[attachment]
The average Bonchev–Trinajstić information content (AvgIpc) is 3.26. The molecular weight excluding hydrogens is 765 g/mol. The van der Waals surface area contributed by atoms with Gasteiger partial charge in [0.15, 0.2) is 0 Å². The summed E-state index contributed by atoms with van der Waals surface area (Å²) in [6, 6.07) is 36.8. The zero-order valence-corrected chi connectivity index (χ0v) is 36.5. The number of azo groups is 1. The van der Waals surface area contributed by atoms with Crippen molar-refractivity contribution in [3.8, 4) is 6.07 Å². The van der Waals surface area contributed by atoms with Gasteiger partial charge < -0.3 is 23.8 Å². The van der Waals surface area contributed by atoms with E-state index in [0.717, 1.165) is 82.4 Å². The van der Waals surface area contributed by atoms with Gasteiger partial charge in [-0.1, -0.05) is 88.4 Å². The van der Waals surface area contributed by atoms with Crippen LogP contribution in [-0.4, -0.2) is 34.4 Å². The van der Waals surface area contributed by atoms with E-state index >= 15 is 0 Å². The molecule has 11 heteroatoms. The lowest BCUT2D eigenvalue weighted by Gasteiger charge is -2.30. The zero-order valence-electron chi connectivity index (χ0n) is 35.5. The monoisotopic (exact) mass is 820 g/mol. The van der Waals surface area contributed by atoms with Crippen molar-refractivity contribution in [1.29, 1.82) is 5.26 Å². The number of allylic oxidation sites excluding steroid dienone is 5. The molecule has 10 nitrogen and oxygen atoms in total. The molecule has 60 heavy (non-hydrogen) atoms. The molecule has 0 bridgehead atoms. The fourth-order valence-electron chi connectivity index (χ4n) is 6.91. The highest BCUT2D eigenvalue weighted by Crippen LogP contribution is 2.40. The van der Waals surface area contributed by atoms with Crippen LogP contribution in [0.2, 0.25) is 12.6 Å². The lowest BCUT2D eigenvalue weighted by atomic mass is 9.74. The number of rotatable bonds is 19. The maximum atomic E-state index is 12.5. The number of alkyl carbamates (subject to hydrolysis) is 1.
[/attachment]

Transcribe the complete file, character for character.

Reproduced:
The average Bonchev–Trinajstić information content (AvgIpc) is 3.26. The molecular weight excluding hydrogens is 765 g/mol. The van der Waals surface area contributed by atoms with Gasteiger partial charge in [0.15, 0.2) is 0 Å². The summed E-state index contributed by atoms with van der Waals surface area (Å²) in [6, 6.07) is 36.8. The zero-order valence-corrected chi connectivity index (χ0v) is 36.5. The number of azo groups is 1. The van der Waals surface area contributed by atoms with Crippen molar-refractivity contribution in [3.8, 4) is 6.07 Å². The van der Waals surface area contributed by atoms with Gasteiger partial charge < -0.3 is 23.8 Å². The van der Waals surface area contributed by atoms with E-state index in [0.717, 1.165) is 82.4 Å². The van der Waals surface area contributed by atoms with Gasteiger partial charge in [-0.1, -0.05) is 88.4 Å². The van der Waals surface area contributed by atoms with Crippen LogP contribution in [-0.4, -0.2) is 34.4 Å². The van der Waals surface area contributed by atoms with E-state index >= 15 is 0 Å². The molecule has 11 heteroatoms. The lowest BCUT2D eigenvalue weighted by Gasteiger charge is -2.30. The zero-order valence-electron chi connectivity index (χ0n) is 35.5. The monoisotopic (exact) mass is 820 g/mol. The van der Waals surface area contributed by atoms with Crippen molar-refractivity contribution in [1.29, 1.82) is 5.26 Å². The number of allylic oxidation sites excluding steroid dienone is 5. The molecule has 10 nitrogen and oxygen atoms in total. The molecule has 60 heavy (non-hydrogen) atoms. The molecule has 0 bridgehead atoms. The fourth-order valence-electron chi connectivity index (χ4n) is 6.91. The highest BCUT2D eigenvalue weighted by Crippen LogP contribution is 2.40. The van der Waals surface area contributed by atoms with Crippen LogP contribution in [0.2, 0.25) is 12.6 Å². The lowest BCUT2D eigenvalue weighted by atomic mass is 9.74. The number of rotatable bonds is 19. The maximum atomic E-state index is 12.5. The number of alkyl carbamates (subject to hydrolysis) is 1.